SAN FRANCISCO (KPIX) — Carpool cheaters beware.

A new study initiated by the Metropolitan Transportation Commission finds that carpool lane violations are widespread and on the upswing — to the point where federal highway funds may be in jeopardy.

The MTC survey, which was conducted by observers stationed on freeway overpasses at some 83 locations, shows that 24 percent of vehicles in carpool lanes during the morning commute lack the required number of passengers. The violation rate drops to 19 percent during the evening commute.

“It really agitates drivers when they see those people [violators],” California Highway Patrol spokesman Ross Lee told KPIX.

And CHP officers report they’ve heard it all when it comes to excuses.

“We’ve seen people who are using dummies, [in a] child car seat, or a doll or something else that’s in the car seat,” Lee continued. “Solo mothers driving, commenting that, because they’re pregnant, there are two people in the vehicle.”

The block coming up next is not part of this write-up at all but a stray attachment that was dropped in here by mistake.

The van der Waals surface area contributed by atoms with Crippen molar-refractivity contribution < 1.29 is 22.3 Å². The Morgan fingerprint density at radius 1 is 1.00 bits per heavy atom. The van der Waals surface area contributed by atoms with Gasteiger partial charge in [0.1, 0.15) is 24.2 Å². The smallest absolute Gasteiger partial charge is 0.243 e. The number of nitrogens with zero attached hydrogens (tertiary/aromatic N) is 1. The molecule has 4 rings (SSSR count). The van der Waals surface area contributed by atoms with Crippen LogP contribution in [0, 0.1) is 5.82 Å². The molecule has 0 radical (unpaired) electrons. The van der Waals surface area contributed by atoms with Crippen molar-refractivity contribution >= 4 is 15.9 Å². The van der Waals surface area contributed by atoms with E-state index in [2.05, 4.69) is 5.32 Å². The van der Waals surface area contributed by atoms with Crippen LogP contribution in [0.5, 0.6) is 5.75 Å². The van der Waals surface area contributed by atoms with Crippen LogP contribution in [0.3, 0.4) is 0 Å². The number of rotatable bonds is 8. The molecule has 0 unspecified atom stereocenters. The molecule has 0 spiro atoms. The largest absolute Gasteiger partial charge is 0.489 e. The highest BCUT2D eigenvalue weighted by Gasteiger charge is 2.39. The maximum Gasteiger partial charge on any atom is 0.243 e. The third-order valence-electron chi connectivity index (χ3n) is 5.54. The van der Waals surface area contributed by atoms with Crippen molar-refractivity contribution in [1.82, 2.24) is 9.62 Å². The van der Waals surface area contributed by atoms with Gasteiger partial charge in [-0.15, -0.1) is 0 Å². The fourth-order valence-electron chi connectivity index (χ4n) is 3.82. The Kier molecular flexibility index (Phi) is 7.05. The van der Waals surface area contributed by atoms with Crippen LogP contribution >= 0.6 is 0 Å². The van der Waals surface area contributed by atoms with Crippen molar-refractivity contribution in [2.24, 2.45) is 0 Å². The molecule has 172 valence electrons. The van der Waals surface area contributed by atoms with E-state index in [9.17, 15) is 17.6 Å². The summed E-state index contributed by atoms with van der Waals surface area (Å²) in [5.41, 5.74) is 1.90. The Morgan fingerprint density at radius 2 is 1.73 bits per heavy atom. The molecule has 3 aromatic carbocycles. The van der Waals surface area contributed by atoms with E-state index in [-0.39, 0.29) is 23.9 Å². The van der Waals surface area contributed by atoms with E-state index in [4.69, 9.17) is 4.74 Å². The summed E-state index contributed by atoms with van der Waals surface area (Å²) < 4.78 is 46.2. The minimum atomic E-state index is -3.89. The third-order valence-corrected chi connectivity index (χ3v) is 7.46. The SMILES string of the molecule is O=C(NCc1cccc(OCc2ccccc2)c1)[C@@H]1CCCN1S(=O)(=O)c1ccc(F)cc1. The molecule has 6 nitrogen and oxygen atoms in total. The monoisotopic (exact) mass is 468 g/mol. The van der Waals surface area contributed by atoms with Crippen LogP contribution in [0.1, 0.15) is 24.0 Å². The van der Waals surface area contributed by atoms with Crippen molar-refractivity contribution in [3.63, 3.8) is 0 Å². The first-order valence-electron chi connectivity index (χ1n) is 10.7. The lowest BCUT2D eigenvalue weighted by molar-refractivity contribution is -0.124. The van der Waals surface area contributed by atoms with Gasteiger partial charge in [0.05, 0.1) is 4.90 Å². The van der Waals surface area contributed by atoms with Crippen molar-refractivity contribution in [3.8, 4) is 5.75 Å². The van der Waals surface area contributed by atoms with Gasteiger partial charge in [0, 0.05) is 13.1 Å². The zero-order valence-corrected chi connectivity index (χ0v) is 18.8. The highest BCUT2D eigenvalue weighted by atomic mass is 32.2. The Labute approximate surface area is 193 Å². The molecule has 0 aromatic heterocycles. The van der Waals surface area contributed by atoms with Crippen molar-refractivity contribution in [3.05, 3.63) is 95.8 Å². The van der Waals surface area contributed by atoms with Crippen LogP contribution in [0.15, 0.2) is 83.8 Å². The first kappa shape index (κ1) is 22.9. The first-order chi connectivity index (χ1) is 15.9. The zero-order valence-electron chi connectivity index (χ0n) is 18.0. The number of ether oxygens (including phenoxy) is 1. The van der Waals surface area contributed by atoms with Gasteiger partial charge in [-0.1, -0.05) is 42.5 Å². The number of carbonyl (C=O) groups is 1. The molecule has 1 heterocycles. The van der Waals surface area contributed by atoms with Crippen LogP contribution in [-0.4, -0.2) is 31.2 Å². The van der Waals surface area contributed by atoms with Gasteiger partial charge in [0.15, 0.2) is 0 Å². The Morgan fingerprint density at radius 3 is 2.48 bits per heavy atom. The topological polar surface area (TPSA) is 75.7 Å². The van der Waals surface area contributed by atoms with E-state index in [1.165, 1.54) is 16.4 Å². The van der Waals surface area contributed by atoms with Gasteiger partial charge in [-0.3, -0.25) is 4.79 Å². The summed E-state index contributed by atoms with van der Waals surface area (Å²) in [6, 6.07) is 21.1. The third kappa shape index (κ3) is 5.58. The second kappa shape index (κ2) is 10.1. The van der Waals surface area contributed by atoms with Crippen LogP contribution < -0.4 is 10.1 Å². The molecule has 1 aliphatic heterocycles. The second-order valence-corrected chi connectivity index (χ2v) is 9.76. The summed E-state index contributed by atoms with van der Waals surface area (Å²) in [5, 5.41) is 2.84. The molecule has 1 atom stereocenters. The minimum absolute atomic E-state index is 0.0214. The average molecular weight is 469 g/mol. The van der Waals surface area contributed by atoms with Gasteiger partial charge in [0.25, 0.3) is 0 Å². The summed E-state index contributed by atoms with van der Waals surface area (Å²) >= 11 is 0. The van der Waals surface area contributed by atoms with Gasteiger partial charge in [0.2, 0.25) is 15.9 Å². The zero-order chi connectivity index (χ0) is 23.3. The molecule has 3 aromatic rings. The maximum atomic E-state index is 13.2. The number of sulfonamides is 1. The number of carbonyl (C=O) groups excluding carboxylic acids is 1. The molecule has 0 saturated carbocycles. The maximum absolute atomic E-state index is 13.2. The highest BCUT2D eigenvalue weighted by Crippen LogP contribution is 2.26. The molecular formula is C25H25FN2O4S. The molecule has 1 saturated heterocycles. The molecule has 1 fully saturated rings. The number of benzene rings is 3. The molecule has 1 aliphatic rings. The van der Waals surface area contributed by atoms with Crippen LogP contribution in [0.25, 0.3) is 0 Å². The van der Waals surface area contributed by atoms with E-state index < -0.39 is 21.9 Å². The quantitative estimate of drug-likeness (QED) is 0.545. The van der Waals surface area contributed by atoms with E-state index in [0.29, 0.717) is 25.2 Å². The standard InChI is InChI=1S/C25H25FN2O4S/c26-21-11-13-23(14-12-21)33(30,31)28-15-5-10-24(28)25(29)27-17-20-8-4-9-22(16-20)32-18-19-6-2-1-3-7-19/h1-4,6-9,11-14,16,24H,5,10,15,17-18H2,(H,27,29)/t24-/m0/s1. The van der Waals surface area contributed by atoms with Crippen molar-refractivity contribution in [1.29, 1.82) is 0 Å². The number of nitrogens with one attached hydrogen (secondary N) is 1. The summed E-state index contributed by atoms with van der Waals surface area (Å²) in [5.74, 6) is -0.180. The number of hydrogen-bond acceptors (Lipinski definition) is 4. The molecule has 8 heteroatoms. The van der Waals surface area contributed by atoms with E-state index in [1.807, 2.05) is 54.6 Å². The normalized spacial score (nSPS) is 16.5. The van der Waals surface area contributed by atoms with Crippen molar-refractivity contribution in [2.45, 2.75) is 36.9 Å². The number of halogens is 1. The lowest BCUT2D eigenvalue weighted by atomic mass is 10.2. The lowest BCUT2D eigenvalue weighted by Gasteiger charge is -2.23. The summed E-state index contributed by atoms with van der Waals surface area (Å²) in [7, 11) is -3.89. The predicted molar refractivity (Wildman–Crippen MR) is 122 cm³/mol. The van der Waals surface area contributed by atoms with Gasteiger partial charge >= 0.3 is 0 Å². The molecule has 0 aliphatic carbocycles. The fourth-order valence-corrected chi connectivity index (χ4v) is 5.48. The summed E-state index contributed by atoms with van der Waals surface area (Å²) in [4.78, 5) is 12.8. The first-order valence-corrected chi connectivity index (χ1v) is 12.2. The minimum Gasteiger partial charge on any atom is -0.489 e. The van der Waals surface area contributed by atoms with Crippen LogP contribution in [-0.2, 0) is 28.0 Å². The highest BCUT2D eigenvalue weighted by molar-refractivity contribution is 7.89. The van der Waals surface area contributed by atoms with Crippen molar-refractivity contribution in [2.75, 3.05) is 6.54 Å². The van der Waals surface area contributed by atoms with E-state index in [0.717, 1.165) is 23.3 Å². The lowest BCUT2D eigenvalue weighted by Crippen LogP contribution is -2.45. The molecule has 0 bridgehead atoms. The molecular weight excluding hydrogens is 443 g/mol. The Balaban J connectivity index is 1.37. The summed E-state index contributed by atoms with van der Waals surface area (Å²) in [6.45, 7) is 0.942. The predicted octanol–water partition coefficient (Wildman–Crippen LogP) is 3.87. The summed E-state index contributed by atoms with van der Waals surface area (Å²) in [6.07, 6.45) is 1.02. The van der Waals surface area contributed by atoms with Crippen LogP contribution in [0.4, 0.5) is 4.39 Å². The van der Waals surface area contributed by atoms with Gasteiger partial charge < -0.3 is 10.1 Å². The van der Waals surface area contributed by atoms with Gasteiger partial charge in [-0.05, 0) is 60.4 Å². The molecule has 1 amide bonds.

The MTC says carpool cheating could collapse the system because federal money could be withheld if the average speed in carpool lanes doesn’t reach 45 mph at least 90 percent of the time. Two years ago, nearly 60 percent of Bay Area carpool lanes failed to meet that requirement, according to Caltrans.

“The traffic is just getting ridiculous and I know why the people are doing that — because the traffic is crazy,” said Ken Way, a Bay Area driver who admitted to some past carpool cheating himself.

One suggestion to reduce crowding is to stop letting solo drivers of electric and low-emission vehicles use the carpool lanes.

Better awareness of the price of cheating might help too. Carpool scofflaws who get caught will get a ticket for $370 — not including county and court fees.

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